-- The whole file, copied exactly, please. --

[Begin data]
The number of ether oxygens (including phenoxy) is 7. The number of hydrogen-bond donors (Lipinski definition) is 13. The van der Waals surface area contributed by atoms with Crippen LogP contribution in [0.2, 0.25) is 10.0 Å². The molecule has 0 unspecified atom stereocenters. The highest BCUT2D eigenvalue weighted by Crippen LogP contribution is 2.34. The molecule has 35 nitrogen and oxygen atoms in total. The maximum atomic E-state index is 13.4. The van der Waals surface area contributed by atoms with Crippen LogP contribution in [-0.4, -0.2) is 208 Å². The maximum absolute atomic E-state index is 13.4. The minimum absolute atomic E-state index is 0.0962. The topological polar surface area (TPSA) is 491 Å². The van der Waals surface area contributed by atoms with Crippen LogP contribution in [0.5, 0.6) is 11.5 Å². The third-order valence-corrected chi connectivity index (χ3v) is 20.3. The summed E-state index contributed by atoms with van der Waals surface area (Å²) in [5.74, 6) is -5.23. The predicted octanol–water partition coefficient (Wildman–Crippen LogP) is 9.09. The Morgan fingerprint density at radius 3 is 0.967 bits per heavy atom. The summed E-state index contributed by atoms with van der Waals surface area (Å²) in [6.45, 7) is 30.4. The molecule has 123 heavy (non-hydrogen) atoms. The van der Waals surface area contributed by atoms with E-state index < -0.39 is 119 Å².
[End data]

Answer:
The number of ether oxygens (including phenoxy) is 7. The number of hydrogen-bond donors (Lipinski definition) is 13. The van der Waals surface area contributed by atoms with Crippen LogP contribution in [0.2, 0.25) is 10.0 Å². The molecule has 0 unspecified atom stereocenters. The highest BCUT2D eigenvalue weighted by Crippen LogP contribution is 2.34. The molecule has 35 nitrogen and oxygen atoms in total. The maximum atomic E-state index is 13.4. The van der Waals surface area contributed by atoms with Crippen LogP contribution in [-0.4, -0.2) is 208 Å². The maximum absolute atomic E-state index is 13.4. The minimum absolute atomic E-state index is 0.0962. The topological polar surface area (TPSA) is 491 Å². The van der Waals surface area contributed by atoms with Crippen LogP contribution in [0.5, 0.6) is 11.5 Å². The third-order valence-corrected chi connectivity index (χ3v) is 20.3. The summed E-state index contributed by atoms with van der Waals surface area (Å²) in [5.74, 6) is -5.23. The predicted octanol–water partition coefficient (Wildman–Crippen LogP) is 9.09. The Morgan fingerprint density at radius 3 is 0.967 bits per heavy atom. The summed E-state index contributed by atoms with van der Waals surface area (Å²) in [6.45, 7) is 30.4. The molecule has 123 heavy (non-hydrogen) atoms. The van der Waals surface area contributed by atoms with E-state index < -0.39 is 119 Å².